At-Risk Terminations: Protecting Employees, Preventing Disaster
Viollis, Paul, Kane, Doug, Risk Management
Workplace violence costs to American businesses have risen dramatically over recent years, from $4.2 billion in 1992 to an estimated $121 billion in 2002. At the same time, companies are turning a blind eye to workplace violence prevention policies and termination procedures. A 2004 survey conducted by the American Society of Safety Engineers showed only 1% of companies have a written policy addressing violence in the workplace, while only 50% have procedures to notify management of threats. Perhaps the most chilling statistic was that 74% of the 755 members surveyed said their organizations had not yet conducted a formal risk assessment of the potential for violent acts in their workplace. In addition, little or no workplace violence avoidance training is being provided to employees.
Aside from the lone gunman who randomly targets a company, which is extremely rare, workplace violence is never spontaneous and completely preventable. Violators fit a certain profile and display warning signs that reveal their propensity for violence. Whether a violent outbreak is imminent or months away, a future incident does not have to result in senseless killings.
If a volatile employee who has remained under the radar screen turns out to be the same employee whose termination is poorly handled, the consequences can be both emotionally draining and financially costly. This has been sharply underscored by companies recent drive to boost their bottom line by offshoring and outsourcing labor and services. The amount of negative press this practice has generated speaks for itself, but the resentment it causes to those directly affected cannot be understated.
In one situation, for example, a worker was not only outsourced, but was given the choice of training his overseas replacement or leaving early and foregoing his final paycheck. As a result, thge worker started e-mailing death threats to his manager. To show how serious he was, he included pictures of the manager's children being dropped off at school. The accompanying message said, "I know where they are." In this instance, the executive sought assistance soon enough to diffuse the situation, but unfortunately, that is not always the case.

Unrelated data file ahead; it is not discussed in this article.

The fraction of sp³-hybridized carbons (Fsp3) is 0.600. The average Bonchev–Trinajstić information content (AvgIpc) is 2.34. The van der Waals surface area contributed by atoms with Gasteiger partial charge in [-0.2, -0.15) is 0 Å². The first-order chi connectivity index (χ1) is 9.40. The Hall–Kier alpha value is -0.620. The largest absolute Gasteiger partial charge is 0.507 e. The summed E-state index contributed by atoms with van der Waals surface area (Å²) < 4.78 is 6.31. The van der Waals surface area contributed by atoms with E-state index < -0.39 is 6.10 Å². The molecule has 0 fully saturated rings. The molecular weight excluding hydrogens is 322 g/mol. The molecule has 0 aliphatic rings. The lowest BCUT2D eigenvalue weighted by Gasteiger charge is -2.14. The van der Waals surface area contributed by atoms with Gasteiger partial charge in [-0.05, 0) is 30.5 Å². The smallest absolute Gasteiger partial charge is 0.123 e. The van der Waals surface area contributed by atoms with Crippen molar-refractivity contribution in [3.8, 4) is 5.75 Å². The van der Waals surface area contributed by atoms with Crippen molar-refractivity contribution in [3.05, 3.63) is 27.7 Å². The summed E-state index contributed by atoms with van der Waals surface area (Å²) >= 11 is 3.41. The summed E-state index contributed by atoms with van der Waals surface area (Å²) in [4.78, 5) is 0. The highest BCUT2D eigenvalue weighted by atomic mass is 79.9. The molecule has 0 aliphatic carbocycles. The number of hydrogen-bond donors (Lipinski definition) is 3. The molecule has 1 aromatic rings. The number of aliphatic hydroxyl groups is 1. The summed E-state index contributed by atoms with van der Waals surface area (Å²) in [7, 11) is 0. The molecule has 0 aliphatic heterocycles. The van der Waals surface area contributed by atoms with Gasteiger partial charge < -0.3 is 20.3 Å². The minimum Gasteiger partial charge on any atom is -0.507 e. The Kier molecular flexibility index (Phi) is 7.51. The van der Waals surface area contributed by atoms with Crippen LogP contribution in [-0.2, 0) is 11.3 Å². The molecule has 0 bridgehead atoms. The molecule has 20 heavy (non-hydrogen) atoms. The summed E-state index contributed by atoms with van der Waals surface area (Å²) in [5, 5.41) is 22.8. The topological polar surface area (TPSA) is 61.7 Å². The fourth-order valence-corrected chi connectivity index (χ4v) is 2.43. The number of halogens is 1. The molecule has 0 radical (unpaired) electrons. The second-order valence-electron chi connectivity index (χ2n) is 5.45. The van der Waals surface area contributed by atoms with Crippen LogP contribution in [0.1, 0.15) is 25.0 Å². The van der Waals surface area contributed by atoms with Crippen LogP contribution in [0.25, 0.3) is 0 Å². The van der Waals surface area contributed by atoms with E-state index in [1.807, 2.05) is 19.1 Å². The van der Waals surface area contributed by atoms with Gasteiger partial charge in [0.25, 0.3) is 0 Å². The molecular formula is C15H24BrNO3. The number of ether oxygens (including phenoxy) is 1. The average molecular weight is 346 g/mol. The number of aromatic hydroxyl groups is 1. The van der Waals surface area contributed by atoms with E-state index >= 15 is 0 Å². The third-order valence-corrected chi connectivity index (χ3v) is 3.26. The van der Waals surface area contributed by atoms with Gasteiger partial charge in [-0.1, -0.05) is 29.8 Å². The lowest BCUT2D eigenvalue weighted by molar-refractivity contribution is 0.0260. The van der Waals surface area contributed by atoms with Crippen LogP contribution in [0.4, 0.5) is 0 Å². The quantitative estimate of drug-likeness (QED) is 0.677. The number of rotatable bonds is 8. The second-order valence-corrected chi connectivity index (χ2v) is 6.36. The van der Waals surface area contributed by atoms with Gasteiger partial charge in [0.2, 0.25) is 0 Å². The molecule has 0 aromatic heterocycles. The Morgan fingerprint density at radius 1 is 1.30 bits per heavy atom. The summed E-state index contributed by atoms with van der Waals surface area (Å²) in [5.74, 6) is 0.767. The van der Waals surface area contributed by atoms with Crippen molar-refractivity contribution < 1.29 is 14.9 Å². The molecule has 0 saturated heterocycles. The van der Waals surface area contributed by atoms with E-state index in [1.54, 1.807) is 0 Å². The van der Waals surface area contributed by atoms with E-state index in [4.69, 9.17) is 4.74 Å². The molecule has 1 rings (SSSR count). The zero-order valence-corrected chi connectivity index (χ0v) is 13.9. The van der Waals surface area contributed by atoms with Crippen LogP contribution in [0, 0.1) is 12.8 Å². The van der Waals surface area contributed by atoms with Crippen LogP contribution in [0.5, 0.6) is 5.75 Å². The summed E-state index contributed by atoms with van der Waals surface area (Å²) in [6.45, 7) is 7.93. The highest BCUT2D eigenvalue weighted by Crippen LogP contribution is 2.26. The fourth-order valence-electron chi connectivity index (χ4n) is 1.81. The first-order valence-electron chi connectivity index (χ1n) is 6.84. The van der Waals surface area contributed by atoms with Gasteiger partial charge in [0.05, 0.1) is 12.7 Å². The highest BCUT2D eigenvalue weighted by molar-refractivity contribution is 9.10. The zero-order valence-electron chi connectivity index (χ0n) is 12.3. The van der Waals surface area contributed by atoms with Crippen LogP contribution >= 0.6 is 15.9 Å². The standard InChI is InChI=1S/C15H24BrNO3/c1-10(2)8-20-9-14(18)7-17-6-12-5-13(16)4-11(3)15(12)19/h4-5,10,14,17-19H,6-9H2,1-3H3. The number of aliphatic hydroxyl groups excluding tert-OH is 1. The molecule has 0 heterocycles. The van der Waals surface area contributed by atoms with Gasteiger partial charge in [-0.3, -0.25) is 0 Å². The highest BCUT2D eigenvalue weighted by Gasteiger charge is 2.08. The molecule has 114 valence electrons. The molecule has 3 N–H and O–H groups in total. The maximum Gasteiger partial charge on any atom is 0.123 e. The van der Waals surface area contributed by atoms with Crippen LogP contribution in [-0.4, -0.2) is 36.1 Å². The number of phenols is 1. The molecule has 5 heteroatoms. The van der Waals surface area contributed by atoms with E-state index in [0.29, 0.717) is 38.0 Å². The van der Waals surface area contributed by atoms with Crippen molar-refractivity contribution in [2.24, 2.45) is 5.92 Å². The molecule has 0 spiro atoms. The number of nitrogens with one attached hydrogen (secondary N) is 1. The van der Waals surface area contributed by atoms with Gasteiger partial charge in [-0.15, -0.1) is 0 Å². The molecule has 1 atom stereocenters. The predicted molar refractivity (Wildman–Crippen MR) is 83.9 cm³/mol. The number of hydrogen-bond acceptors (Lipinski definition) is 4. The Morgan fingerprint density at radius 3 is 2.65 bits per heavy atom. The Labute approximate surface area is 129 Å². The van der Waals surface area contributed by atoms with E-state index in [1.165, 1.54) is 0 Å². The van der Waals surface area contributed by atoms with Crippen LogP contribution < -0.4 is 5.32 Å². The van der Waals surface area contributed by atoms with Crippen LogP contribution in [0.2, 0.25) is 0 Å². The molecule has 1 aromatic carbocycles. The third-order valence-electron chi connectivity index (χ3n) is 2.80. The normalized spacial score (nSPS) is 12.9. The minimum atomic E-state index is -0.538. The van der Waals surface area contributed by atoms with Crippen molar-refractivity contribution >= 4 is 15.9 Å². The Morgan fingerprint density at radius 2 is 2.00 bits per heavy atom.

Experience has shown that acts of workplace violence are often preceded by verbal threats and/or off-handed remarks to friends and colleagues revealing sinister intentions. Many times, the individual is not taken seriously or there is not a mechanism in place to capture this information and funnel it to the appropriate individuals. Some 86% of past workplace violence incidents were visibly apparent to co-workers and had been brought to management's attention prior to an incident occurring. Unfortunately, more than 75% of these incidents continued to develop as a result of management's inaction or inappropriate actions.
Historically, research shows there are a number of consistent characteristics associated with a perpetrator. The typical profile is of an individual who is usually male, between 25 and 40, who exhibits an inability to handle stress, manipulative behavior, and constant complaining, among other traits. Many people, however, pose no threat at all but also meet these criteria, so they should be used in context with "red flag" factors, such as making verbal threats, exploding in physical or verbal outbursts, disrespecting the relationship between employees and supervisors, harboring grudges, brandishing weapons to gain attention, etc.
Trained employees who are informed who and what to look for and how to report it discreetly can pinpoint employees displaying a propensity towards violence. Workplace violence prevention training can protect companies from facing millions of dollars in litigation and business interruption costs, consulting and counseling fees, increased insurance costs, and decreased shareholder value.
Increasingly, senior executives are finding themselves in the crosshairs of an employee who feels unjustly treated. …